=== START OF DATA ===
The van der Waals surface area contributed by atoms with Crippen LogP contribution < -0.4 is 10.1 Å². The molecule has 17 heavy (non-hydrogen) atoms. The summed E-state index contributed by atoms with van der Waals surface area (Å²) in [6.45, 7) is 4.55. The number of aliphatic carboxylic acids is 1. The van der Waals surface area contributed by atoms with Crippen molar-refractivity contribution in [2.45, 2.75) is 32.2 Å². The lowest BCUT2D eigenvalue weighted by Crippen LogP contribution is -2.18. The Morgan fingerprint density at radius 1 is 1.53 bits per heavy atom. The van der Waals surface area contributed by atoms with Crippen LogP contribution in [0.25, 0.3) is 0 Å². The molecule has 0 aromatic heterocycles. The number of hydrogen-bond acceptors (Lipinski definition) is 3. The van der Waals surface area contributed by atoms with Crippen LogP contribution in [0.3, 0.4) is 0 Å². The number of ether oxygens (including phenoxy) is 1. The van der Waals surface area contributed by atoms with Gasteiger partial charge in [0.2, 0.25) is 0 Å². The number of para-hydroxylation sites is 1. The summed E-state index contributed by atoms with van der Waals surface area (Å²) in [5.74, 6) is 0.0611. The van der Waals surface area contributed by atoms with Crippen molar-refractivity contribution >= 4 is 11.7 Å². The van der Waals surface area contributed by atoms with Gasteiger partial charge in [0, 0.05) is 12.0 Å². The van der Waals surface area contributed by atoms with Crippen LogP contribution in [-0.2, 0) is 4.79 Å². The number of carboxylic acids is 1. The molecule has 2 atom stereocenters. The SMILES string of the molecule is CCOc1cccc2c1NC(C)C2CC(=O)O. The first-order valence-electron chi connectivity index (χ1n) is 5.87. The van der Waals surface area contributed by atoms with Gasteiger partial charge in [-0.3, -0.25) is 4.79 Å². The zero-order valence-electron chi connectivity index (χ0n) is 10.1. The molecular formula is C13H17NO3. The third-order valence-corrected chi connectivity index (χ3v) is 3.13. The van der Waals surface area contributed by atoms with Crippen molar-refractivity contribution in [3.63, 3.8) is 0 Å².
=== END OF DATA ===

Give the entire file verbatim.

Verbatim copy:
The van der Waals surface area contributed by atoms with Crippen LogP contribution < -0.4 is 10.1 Å². The molecule has 17 heavy (non-hydrogen) atoms. The summed E-state index contributed by atoms with van der Waals surface area (Å²) in [6.45, 7) is 4.55. The number of aliphatic carboxylic acids is 1. The van der Waals surface area contributed by atoms with Crippen molar-refractivity contribution in [2.45, 2.75) is 32.2 Å². The lowest BCUT2D eigenvalue weighted by Crippen LogP contribution is -2.18. The Morgan fingerprint density at radius 1 is 1.53 bits per heavy atom. The van der Waals surface area contributed by atoms with Crippen LogP contribution in [0.25, 0.3) is 0 Å². The molecule has 0 aromatic heterocycles. The number of hydrogen-bond acceptors (Lipinski definition) is 3. The van der Waals surface area contributed by atoms with Crippen LogP contribution in [0.3, 0.4) is 0 Å². The number of ether oxygens (including phenoxy) is 1. The van der Waals surface area contributed by atoms with Gasteiger partial charge in [0.2, 0.25) is 0 Å². The number of para-hydroxylation sites is 1. The summed E-state index contributed by atoms with van der Waals surface area (Å²) in [5.74, 6) is 0.0611. The van der Waals surface area contributed by atoms with Crippen molar-refractivity contribution >= 4 is 11.7 Å². The van der Waals surface area contributed by atoms with Gasteiger partial charge in [0, 0.05) is 12.0 Å². The van der Waals surface area contributed by atoms with Crippen LogP contribution in [-0.2, 0) is 4.79 Å². The number of carboxylic acids is 1. The molecule has 2 atom stereocenters. The SMILES string of the molecule is CCOc1cccc2c1NC(C)C2CC(=O)O. The first-order valence-electron chi connectivity index (χ1n) is 5.87. The van der Waals surface area contributed by atoms with Gasteiger partial charge in [-0.3, -0.25) is 4.79 Å². The zero-order valence-electron chi connectivity index (χ0n) is 10.1. The molecular formula is C13H17NO3. The third-order valence-corrected chi connectivity index (χ3v) is 3.13. The van der Waals surface area contributed by atoms with Crippen molar-refractivity contribution in [3.63, 3.8) is 0 Å².